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Inside Howlin' Ray's, Where People Wait 3 Hours In Line For The Best Hot Chicken In L.A.
It's 9:30 a.m. on a Wednesday. Inside Chinatown's Far East Plaza, a line is forming. The crowd will continue to grow unencumbered until 11 a.m., and by noon, may easily reach three-hours long. The wait, of course, is for Howlin' Ray's—the one-year-old Nashville-style hot chicken purveyor that has single-handedly launched an obsession in Los Angeles.
"On weekends, people start lining up at 8 a.m.," Mario Aguilar, assistant manager and one of Howlin's opening crew members, told LAist. That's three hours before they open their doors.
The idea here is simple: serve the highest quality fried chicken to Los Angeles—a goal chef and co-founder Johnny Ray Zone has pursued relentlessly.
"Thomas Keller would always say that we're in pursuit of perfection, but we never attain it," Zone, who was on the opening crew of Keller's Bouchon Beverly Hills, says.
Before Bouchon, Zone also worked at Gordon Ramsay's The London when it received a Michelin star, and Nobu West Hollywood. Zone then took his fine dining experience to La Poubelle, where he was brought on as the head chef. And his time there was a success—"they had a 400% increase when I was at La Poubelle, so I thought, why am I not doing this for myself?" His first stop was Tennessee.
"I thought to move to Nashville, because of guys like Sean Brock," Zone continues. He would briefly work a stint at Brock's Husk in 2014. "I was really into antebellum ingredients. Like, there's a bean pod, called Leather Britches, and you hang it over a fire pit where you cook meat. You leave it there for a few days, and then when you reconstitute the beans, they taste exactly like meat. It's trapped all the smoke and fat."
It was during this time in Nashville that Zone ate at Prince's Hot Chicken Shack for the first time. "I love Los Angeles so much, that I knew I had to bring this back to L.A.," the native Angeleno adds. And so, Howlin' Ray's was born.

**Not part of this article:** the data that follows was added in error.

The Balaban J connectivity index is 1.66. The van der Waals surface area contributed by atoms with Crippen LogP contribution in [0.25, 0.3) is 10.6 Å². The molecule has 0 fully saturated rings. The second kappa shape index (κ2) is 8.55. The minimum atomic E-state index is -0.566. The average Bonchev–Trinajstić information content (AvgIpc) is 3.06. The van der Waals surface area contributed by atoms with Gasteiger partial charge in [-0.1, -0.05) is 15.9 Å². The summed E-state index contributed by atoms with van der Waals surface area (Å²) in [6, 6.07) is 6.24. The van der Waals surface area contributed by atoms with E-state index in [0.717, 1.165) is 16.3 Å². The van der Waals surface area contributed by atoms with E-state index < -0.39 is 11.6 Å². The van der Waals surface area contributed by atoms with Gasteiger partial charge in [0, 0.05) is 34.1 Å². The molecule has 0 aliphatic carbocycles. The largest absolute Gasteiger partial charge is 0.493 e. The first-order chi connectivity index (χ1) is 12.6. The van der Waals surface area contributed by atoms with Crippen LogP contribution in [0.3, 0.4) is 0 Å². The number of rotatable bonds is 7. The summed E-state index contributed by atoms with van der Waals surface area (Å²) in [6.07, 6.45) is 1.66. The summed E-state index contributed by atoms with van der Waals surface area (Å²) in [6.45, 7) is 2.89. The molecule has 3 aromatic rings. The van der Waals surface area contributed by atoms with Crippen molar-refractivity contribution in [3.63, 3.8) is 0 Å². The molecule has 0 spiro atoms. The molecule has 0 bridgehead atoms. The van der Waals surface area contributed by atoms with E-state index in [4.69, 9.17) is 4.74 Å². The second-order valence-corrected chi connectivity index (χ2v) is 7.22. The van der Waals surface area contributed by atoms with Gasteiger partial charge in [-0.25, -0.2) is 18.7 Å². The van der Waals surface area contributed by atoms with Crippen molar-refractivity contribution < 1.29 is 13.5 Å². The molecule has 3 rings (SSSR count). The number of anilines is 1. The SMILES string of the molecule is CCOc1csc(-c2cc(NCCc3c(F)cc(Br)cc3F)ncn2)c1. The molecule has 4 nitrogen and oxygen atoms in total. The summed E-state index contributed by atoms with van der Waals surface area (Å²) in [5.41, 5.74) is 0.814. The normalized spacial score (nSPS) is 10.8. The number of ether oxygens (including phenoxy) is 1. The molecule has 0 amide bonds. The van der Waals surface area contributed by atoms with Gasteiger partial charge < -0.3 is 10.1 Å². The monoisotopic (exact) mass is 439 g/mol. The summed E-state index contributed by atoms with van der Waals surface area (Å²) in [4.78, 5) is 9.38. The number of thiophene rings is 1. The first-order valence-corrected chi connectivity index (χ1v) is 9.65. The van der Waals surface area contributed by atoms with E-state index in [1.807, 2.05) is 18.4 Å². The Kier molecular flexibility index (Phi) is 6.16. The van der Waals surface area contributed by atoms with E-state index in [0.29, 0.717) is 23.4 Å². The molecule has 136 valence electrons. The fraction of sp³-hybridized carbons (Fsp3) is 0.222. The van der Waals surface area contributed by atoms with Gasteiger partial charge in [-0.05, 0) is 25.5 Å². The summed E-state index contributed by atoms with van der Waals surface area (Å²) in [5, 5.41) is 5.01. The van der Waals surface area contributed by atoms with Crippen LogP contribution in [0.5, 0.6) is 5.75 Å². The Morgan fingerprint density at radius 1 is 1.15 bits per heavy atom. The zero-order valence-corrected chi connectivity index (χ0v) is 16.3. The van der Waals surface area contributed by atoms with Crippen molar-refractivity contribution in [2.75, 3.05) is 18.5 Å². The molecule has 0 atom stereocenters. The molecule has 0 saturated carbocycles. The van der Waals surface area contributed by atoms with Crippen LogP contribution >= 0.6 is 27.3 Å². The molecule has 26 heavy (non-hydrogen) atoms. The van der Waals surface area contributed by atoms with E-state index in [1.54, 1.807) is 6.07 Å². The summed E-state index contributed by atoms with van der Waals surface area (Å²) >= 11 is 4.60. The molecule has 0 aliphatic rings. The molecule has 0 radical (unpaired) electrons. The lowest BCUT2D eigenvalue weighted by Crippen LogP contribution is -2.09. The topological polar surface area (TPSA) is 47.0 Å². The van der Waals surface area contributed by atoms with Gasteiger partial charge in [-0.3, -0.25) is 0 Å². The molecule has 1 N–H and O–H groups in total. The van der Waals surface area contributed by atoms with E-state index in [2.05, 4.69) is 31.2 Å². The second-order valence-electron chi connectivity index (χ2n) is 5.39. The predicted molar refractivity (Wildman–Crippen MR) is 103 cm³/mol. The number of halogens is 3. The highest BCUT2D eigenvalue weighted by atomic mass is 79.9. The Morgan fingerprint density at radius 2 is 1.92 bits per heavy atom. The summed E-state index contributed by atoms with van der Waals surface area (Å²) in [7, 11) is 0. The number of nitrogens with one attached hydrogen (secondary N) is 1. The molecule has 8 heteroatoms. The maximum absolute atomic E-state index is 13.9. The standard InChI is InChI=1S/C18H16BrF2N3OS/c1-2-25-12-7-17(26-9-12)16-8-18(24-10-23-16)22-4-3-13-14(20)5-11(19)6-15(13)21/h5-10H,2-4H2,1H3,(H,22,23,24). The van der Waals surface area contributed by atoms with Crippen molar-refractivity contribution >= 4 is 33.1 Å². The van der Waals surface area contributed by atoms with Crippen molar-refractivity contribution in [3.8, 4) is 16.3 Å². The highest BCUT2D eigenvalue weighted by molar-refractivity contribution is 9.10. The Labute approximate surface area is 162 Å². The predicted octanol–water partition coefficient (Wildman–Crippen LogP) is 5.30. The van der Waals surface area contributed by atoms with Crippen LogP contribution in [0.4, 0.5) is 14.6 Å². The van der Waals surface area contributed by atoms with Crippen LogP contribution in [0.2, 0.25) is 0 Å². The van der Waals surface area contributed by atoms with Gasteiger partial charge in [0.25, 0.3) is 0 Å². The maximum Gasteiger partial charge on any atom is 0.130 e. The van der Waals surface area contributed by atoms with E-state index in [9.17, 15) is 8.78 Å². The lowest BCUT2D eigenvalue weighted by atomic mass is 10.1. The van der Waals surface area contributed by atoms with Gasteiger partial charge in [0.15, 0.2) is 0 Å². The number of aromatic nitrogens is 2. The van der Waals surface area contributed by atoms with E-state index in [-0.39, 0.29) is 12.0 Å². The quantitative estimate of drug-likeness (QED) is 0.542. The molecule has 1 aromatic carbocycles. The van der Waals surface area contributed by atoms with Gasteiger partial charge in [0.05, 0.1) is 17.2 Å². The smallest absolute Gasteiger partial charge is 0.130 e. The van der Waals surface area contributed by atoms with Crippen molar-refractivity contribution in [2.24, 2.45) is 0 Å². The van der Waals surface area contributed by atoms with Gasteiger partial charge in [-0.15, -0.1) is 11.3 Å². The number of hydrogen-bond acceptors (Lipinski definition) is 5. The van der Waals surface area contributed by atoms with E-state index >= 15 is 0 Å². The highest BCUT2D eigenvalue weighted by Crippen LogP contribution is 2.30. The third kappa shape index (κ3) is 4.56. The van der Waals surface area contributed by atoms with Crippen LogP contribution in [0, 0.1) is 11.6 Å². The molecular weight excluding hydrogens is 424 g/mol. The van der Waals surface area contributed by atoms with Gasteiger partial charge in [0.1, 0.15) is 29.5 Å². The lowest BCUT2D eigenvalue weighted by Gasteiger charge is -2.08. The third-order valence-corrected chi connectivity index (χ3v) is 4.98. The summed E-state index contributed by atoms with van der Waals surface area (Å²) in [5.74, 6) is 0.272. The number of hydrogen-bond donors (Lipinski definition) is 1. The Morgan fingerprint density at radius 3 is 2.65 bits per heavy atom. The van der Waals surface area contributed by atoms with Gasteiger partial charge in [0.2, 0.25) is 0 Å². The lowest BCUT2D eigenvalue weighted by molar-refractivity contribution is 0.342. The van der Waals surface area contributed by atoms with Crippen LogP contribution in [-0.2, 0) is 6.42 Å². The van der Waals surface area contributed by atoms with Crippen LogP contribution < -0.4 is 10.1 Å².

By the end of 2015, Zone and wife Amanda Chapman started Howlin' Ray's as a food truck, Their two most popular spots where Silver Lake and the Arts District. After six months, they would open Howlin' as a brick-and-mortar in Chinatown (which, among other factors, is in between their two food truck hotspots).
And the lines? They started almost immediately. "I thought it would go down after the first six months or so," Zone says. "That's when you get the most hype and everyone is coming to check you out, but it's only grown."
On a typical day, Howlin' Ray's will serve 600 people in the five hours they are open, and dish out some 400-500 pounds of chicken. It's a grueling task for anyone to handle, yet Zone has built a team that functions with almost militaristic precision. Throughout the day, directions are shouted at the the team in drill sergeant-style, with a "Yes, Chef!" shouted in a unison response similar to enlists at Fort Jackson.
And expansion plans are underway. Zone is hesitant to give an exact opening date, but expect are larger Howlin' Ray's sometime in late summer.
"We'll have a larger kitchen and an expanded counter," Zone says. "It'll help us stay open longer, and maybe add some items to the menu."
Howlin' Ray's is located at 727 North Broadway, Suite #128, in Los Angeles. (213) 935-8399. They are open Wednesday through Sunday 11 a.m. to 4 p.m.